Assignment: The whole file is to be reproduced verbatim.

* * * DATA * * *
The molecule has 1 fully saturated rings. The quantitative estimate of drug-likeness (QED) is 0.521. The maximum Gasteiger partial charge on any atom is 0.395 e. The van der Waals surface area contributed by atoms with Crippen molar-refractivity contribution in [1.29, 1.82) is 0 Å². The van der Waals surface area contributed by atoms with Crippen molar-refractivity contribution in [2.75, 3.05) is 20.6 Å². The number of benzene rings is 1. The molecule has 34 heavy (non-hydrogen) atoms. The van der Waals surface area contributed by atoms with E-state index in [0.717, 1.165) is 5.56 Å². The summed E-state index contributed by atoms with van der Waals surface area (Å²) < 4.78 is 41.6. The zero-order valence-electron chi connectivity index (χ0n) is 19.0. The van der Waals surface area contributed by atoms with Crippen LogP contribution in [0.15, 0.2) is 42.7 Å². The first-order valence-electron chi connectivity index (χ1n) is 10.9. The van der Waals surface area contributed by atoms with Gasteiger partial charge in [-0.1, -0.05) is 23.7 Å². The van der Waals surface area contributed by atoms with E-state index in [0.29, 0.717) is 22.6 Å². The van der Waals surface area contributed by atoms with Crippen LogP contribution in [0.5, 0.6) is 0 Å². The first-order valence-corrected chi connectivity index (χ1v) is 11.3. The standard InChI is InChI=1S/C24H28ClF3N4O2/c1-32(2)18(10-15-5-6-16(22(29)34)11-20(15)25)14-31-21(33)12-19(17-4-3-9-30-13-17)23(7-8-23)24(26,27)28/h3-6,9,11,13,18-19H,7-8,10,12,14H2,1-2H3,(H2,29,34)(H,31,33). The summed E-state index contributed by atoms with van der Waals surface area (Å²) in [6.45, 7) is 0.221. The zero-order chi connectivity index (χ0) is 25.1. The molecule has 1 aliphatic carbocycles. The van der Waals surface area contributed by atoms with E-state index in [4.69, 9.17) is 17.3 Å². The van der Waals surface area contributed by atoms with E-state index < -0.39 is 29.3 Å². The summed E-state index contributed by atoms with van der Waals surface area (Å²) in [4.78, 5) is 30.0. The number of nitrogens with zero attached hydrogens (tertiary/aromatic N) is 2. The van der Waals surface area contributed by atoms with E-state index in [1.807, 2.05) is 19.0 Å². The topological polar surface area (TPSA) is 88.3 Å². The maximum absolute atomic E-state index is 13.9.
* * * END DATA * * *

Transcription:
The molecule has 1 fully saturated rings. The quantitative estimate of drug-likeness (QED) is 0.521. The maximum Gasteiger partial charge on any atom is 0.395 e. The van der Waals surface area contributed by atoms with Crippen molar-refractivity contribution in [1.29, 1.82) is 0 Å². The van der Waals surface area contributed by atoms with Crippen molar-refractivity contribution in [2.75, 3.05) is 20.6 Å². The number of benzene rings is 1. The molecule has 34 heavy (non-hydrogen) atoms. The van der Waals surface area contributed by atoms with E-state index in [0.717, 1.165) is 5.56 Å². The summed E-state index contributed by atoms with van der Waals surface area (Å²) < 4.78 is 41.6. The zero-order valence-electron chi connectivity index (χ0n) is 19.0. The van der Waals surface area contributed by atoms with Crippen LogP contribution in [0.15, 0.2) is 42.7 Å². The first-order valence-electron chi connectivity index (χ1n) is 10.9. The van der Waals surface area contributed by atoms with Gasteiger partial charge in [-0.1, -0.05) is 23.7 Å². The van der Waals surface area contributed by atoms with E-state index in [0.29, 0.717) is 22.6 Å². The van der Waals surface area contributed by atoms with Crippen LogP contribution in [0.5, 0.6) is 0 Å². The first-order valence-corrected chi connectivity index (χ1v) is 11.3. The standard InChI is InChI=1S/C24H28ClF3N4O2/c1-32(2)18(10-15-5-6-16(22(29)34)11-20(15)25)14-31-21(33)12-19(17-4-3-9-30-13-17)23(7-8-23)24(26,27)28/h3-6,9,11,13,18-19H,7-8,10,12,14H2,1-2H3,(H2,29,34)(H,31,33). The summed E-state index contributed by atoms with van der Waals surface area (Å²) in [6.45, 7) is 0.221. The zero-order chi connectivity index (χ0) is 25.1. The molecule has 1 aliphatic carbocycles. The van der Waals surface area contributed by atoms with E-state index in [4.69, 9.17) is 17.3 Å². The van der Waals surface area contributed by atoms with E-state index < -0.39 is 29.3 Å². The summed E-state index contributed by atoms with van der Waals surface area (Å²) in [4.78, 5) is 30.0. The number of nitrogens with zero attached hydrogens (tertiary/aromatic N) is 2. The van der Waals surface area contributed by atoms with E-state index in [1.807, 2.05) is 19.0 Å². The topological polar surface area (TPSA) is 88.3 Å². The maximum absolute atomic E-state index is 13.9.